Anarchy working better than you think does not mean that the mechanisms of self-governance I discuss always, or even often, work better at solving the problems they address than some kind of government could – especially if that government is the rare, extremely well-functioning kind most people pretend is the rule instead of the exception. I will argue that in some cases those mechanisms can work better than government – especially if one compares their performance to the comparatively common, extremely poorly functioning kind most people pretend is the exception instead of the rule. By my argument doesn’t imply that any anarchy is superior to any government one could conceive of. Nor does anarchy’s superiority in a particular case necessarily generalize.

I’ve taken a class with Leeson and read a good deal of his work, including some on which this book is based, so this does not surprise me, but it seems like it would be surprising to almost everybody who hasn’t. At least in the Western world, the usual mental comparison is between government and anarchy/self-governance is typically something like the thinker’s relatively high-functioning government vs. Somalia’s anarchy. Given a choice between any modern Western nation and Somalia, it seems like a no-brainer to prefer to live in the Western nation. But this is not the relevant comparison. As Leeson said in the book panel a couple weeks back, 1st best government obviously beats nth best anarchy, but nth best government doesn’t always.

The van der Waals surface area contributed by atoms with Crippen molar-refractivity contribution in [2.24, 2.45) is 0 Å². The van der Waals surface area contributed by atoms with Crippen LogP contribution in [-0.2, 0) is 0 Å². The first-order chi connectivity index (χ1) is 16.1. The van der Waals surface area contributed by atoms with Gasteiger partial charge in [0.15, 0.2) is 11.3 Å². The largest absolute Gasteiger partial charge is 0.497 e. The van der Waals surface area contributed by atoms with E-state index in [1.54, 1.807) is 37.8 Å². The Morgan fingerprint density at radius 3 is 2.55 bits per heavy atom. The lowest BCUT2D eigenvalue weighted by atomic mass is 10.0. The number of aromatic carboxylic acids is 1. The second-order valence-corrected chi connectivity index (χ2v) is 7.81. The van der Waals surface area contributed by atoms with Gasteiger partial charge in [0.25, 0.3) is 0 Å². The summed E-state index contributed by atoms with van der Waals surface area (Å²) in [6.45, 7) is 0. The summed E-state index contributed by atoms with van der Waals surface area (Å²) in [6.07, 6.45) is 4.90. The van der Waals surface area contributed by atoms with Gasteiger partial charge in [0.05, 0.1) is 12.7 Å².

This seems like such an obvious point to me—now, in my fourth year in GMU’s economics graduate program—but most people don’t think that way. It’s really an extension of the public choice perspective that government failure needs to be taken seriously by people who take market failure seriously. The flawless government solution to a market failure is better than the market failure condition by definition. But why in any particular instance would anybody expect the government solution to go off without a hitch?

The reason I could justify reading this book in my dissertation proposal semester is that I’m also teaching an undergraduate class, International Economic Policy, in which many of this book’s lessons will be relevant. Even if you’re not in my class, I suggest you look into it.